On 12th April, a BBC Radio 4 discussion included a contributor suggesting first that schizophrenia is a brain disease, and secondly that discoveries in the physiology of the fly brain could offer insights into the origin of this ‘disease’.
An email exchange ensued. It culminated (but possibly hasn't ended) with my colleague, Richard Bentall, offering a concise, but assertive, commentary:
Dear Dr H,
[My colleague] forwarded me your email to him, which I feel moved to reply to. I am copying in various colleagues who are as concerned as I am about the naive biological reductionism that seems to be dominating media discussions of mental health these days. Briefly, the problems with this view when applied to 'schizophrenia' are:
(i) Schizophrenia is a meaningless construct
There is no syndrome of schizophrenia and nobody can agree on who is schizophrenic. To my knowledge, no statistical study has ever identified a cluster of symptoms that correspond to the Kraepelinian concept or its subsequent revisions. Most recent studies have converged on a multidimensional model that incorporates five dimensions of positive symptoms, negative symptoms, cognitive dysfunction, depression and mania/excitability, or even more complex structural models which encompass patients across the psychosis spectrum (see Demjaha, A., et al. (2009). Combining dimensional and categorical representation of psychosis: the way forward for DSM-V and ICD-11? Psychological Medicine, 39(12), 1943-1955 and Reininghaus, U., Priebe, S., & Bentall, R. P. (in press). Testing the psychopathology of psychosis: Evidence for a general psychosis dimension. Schizophrenia Bulletin, available online). In recent field trials, the proposed DSM-V criteria for schizophrenia generated a derisory kappa of 0.46, showing that clinicians working with a precise definition of the disorder and following a diagnostic interview often could not agree on who was schizophrenic and who was not (Regier, D. A., et al(2013). DSM-5 field trials in the United States and Canada, Part II: Test-retest reliability of selected categorical diagnoses. American Journal of Psychiatry, 170, 59-70)!
(ii) Heritability coefficients are misleading
It is often forgotten that heritability coefficients are, actually, fancy correlation coefficients. We all know, or should know, that correlation does not necessarily prove causality. Heritability coefficients are statements about populations and not individuals so that it is wildly misleading to suggest that high heritability = mostly genetically caused (for a detailed discussion of this, see Bentall, R. P. (2009). Doctoring the mind: Why psychiatric treatments fail. London: Penguin.).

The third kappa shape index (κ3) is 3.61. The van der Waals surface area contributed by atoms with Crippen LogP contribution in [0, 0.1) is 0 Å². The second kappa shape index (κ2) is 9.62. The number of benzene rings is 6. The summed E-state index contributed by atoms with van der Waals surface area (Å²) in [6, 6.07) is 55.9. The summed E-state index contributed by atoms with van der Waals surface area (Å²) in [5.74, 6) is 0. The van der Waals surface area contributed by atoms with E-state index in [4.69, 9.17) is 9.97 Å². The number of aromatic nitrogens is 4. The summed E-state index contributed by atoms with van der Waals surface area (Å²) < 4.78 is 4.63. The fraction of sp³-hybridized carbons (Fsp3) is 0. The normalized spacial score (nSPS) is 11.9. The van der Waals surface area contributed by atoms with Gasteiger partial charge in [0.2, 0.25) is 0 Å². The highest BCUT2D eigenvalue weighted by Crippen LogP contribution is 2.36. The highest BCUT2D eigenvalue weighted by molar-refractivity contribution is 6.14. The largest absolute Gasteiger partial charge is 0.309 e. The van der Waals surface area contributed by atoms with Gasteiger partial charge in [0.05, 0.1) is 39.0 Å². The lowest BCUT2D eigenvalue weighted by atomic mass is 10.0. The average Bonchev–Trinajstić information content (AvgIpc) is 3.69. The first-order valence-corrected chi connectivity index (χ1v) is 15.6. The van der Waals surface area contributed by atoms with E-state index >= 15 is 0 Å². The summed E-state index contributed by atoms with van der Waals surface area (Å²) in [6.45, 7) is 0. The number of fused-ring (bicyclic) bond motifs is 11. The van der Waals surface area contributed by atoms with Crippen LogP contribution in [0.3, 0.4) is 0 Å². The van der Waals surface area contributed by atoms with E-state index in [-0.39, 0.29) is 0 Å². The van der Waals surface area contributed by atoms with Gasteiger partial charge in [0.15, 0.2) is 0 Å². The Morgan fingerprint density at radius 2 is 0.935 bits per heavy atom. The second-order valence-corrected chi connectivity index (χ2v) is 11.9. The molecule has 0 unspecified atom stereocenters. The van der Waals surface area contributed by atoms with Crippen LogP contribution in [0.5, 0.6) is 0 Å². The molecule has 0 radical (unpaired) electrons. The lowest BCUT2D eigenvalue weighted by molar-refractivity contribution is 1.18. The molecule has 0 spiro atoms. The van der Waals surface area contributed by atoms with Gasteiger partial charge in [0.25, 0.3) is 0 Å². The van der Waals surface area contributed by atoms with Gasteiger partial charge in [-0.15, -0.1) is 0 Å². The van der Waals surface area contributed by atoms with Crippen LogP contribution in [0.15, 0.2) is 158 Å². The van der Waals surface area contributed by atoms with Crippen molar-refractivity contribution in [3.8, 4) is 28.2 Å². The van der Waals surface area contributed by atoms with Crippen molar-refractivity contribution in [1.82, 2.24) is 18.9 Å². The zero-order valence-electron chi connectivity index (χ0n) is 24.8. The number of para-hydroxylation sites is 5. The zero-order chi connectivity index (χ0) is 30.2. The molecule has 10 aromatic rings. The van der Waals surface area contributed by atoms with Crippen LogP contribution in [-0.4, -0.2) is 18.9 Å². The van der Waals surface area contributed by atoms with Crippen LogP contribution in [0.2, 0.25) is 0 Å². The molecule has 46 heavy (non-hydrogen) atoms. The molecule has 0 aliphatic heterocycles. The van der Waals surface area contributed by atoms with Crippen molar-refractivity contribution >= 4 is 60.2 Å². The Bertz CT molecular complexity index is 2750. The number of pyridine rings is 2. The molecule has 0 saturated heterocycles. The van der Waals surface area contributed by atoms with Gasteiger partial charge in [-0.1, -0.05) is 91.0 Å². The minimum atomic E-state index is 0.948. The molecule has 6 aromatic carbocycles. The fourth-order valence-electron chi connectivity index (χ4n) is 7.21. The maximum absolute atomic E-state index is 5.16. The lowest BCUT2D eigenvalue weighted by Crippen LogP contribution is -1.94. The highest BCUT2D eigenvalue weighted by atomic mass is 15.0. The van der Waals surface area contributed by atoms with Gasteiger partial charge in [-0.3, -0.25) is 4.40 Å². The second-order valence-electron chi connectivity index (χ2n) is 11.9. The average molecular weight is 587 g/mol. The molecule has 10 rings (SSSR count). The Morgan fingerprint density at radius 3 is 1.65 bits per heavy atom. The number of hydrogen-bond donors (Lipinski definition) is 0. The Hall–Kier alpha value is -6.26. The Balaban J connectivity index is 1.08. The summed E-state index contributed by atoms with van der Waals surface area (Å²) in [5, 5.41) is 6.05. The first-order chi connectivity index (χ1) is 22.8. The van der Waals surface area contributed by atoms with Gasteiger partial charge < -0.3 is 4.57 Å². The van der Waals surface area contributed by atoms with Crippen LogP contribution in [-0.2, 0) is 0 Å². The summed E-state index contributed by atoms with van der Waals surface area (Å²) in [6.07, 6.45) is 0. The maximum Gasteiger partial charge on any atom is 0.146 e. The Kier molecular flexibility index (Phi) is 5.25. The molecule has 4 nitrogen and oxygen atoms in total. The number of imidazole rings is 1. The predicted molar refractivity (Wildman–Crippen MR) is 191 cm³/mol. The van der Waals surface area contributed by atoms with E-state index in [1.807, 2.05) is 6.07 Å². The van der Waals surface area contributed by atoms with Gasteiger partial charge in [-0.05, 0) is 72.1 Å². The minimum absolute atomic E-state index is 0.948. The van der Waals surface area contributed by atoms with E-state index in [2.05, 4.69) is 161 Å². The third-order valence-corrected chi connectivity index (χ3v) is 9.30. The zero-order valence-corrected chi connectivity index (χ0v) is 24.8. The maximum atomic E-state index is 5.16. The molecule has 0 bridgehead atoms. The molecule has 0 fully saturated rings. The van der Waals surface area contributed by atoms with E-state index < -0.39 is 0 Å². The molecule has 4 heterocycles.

In fact, precisely because heritability coefficients are correlations which attempt to parse up the variance in a trait to genetic and environmental causes, low variance in the environment leads to inflation of heritability. This is why, for example, IQ is highly heritable in middle class families (where environmental variation is low) but very low in working class families (where environmental variation is high) (Turkheimer, E., et al. (2003). Socioeconomic status modifies heritability of IQ in young children. Psychological Science, 14, 623-628). Also, heritability coefficients assume an additive model of genes and environment, which is wildly implausible given what we know know about how genes work. Again, assuming an additive model when there are G x E interactions leads to massive inflation of heritability and an underestimate of environmental effects (Dickins, W. T., & Flynn, J. R. (2001). Heritability estimates versus large environmental effects: The IQ paradox resolved. Psychological Review, 108, 346-369). This is probably why, as you know, molecular estimates of heritability are generally much lower than those based on the methods of classical genetics. The 'missing' heritability in these studies is probably phantom heritability.
Incidentally, you will also know from the genetic studies that you cite, that the consensus amongst geneticists is now that many common alleles (perhaps hundreds) probably each confer a tiny risk of all kinds of psychosis . Although some CNVs have much higher association with psychosis, they account for only a small proportion of patients and are also associated with intellectual disabilities and autism (Owen, M. J. (2012). Implications of genetic findings for understanding schizophrenia. Schizophrenia Bulletin, 38(5), 904-907. doi: 10.1093/schbul/sbs103). This is further evidence, if ever it was needed, that schizophrenia is a meaningless construct and confirms the impossibility of devising a genetic test for the disorder.